Someone had to be there to do the dirty work in the corners, the heavy lifting required when playing with the offensive-minded Paul Kariya and Teemu Selanne. That someone happened to be Steve Rucchin of the Mighty Ducks of Anaheim. Rucchin wasn't always with Kariya throughout Kariya's time in Anaheim, but he was there at the start when Kariya made his NHL debut on Jan. 20, 1995 at the Edmonton Oilers. He was also with Anaheim when Kariya played his final game with the Mighty Ducks - a 3-0 loss to the New Jersey Devils on June 9, 2003 in Game 7 of the Stanley Cup Final. Rucchin appeared in 735 NHL games, all but 119 with the Mighty Ducks. His final two seasons were with the New York Rangers and Atlanta Thrashers. In a testimonial for NHL.com, Rucchin shared his memories and observations of Kariya, on and off the ice.
I was a little disappointed and a little shocked no one had been talking about Paul making the Hall of Fame before the announcement. Just look at his stats.
This was a guy that played almost a thousand games and had a point-per-game average. If that doesn't get you in the Hall of Fame, I don't know what will.
We both started in Anaheim in 1995. My first impression was this was a 19-year-old kid who was not very big and then quickly became dominant. He wasn't looking for the limelight. He wasn't very vocal when he was in training camp.
Video: Paul Kariya is announced as a member of the HHOF
Because he was the face of the franchise, he had tons of pressure to perform. The franchise was still relatively new. Let's be honest, he didn't have tons of help to play at his level, myself included.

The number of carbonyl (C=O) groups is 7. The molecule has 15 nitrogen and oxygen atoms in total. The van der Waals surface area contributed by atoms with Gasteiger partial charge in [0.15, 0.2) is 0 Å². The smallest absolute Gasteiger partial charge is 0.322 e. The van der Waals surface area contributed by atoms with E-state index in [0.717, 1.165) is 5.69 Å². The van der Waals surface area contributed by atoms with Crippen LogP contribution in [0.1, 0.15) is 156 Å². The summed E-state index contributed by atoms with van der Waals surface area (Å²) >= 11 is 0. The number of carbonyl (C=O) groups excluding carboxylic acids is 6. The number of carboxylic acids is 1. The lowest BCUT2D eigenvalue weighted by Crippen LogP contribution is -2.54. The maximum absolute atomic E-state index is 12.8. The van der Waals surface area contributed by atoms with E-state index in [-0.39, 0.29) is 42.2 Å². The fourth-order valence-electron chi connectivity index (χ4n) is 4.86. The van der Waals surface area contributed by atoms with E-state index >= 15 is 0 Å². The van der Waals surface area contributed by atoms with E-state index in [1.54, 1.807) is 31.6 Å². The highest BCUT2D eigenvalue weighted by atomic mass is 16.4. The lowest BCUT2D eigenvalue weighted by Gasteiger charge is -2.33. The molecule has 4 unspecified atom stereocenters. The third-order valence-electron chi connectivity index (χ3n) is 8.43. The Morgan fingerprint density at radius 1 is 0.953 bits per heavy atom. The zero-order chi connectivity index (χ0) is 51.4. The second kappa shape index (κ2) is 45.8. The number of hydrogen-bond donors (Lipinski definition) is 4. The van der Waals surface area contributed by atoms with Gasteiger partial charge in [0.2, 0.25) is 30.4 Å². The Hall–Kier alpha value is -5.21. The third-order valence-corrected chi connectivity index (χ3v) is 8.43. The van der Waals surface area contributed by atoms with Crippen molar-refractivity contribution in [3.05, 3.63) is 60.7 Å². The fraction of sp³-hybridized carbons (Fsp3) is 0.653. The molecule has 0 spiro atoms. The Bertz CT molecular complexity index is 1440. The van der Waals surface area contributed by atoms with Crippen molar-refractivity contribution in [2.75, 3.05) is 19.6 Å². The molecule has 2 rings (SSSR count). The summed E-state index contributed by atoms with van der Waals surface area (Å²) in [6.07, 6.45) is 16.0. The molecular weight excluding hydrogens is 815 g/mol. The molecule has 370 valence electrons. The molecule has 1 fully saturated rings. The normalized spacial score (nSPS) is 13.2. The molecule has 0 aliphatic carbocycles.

You'd be hard-pressed to find anyone more focused on his career than Paul. He was 24/7 involved in the game. Hockey was his life and his passion. He knew he had to be focused with the weight of the franchise on his shoulders. He carried himself well and passed the test with flying colors. It speaks to his character.
Paul was a pretty serious guy. I've always joked that I had the worst dressing-room seat in hockey, in the corner. I got there and I was a nobody. The only seat left was next to the trainer's door, to the left. Then I had Paul on the right. Paul does not say a word before games. I had no one to talk to for 10 years. I used to joke about it when we played and I'm having some fun with it now. I had to sit there and twiddle my thumbs before every game.
Once Teemu (Selanne) got there, Paul was able to take a deep breath and the game became a lot more fun with someone he was able to play with. Someone that thought the same way and was able to play at the same caliber. Teemu helped Paul relax. There was no way Paul could have kept that same mentality for years and years. I think Teemu took a lot of weight off his shoulders. Paul was able to relax a bit more and laugh a bit more.
They love being around each other. That just stems from their time together on the ice. They absolutely loved playing with each other and it just carried over off the ice.
There's a story I can tell about playing with them in what was probably the worst shift of my life. We were in Colorado and starting against Peter Forsberg, Joe Sakic and Milan Hejduk going up against us.
It was the most dominant shift by one line that I've ever seen. We were pinned in our defensive zone for about two minutes. They must have hit about three crossbars, four posts. They never ended up scoring. I was just working, from corner to corner against these guys, digging the puck up to Paul and Teemu. They couldn't get it out for the life of them. I'm like, 'Guys you're killing me right now.'"
I was working so hard in the corners. It would go up their wall and right back in. I never recovered the whole game. It was funny.
I'm like, 'Do me a favor and get the puck out once, please.'
When I heard they were going in the Hall of Fame together, I kind of laughed. It's fitting, I suppose. I don't know if they purposely did that or not. But if there were any two guys that deserve to go into together, it's those two.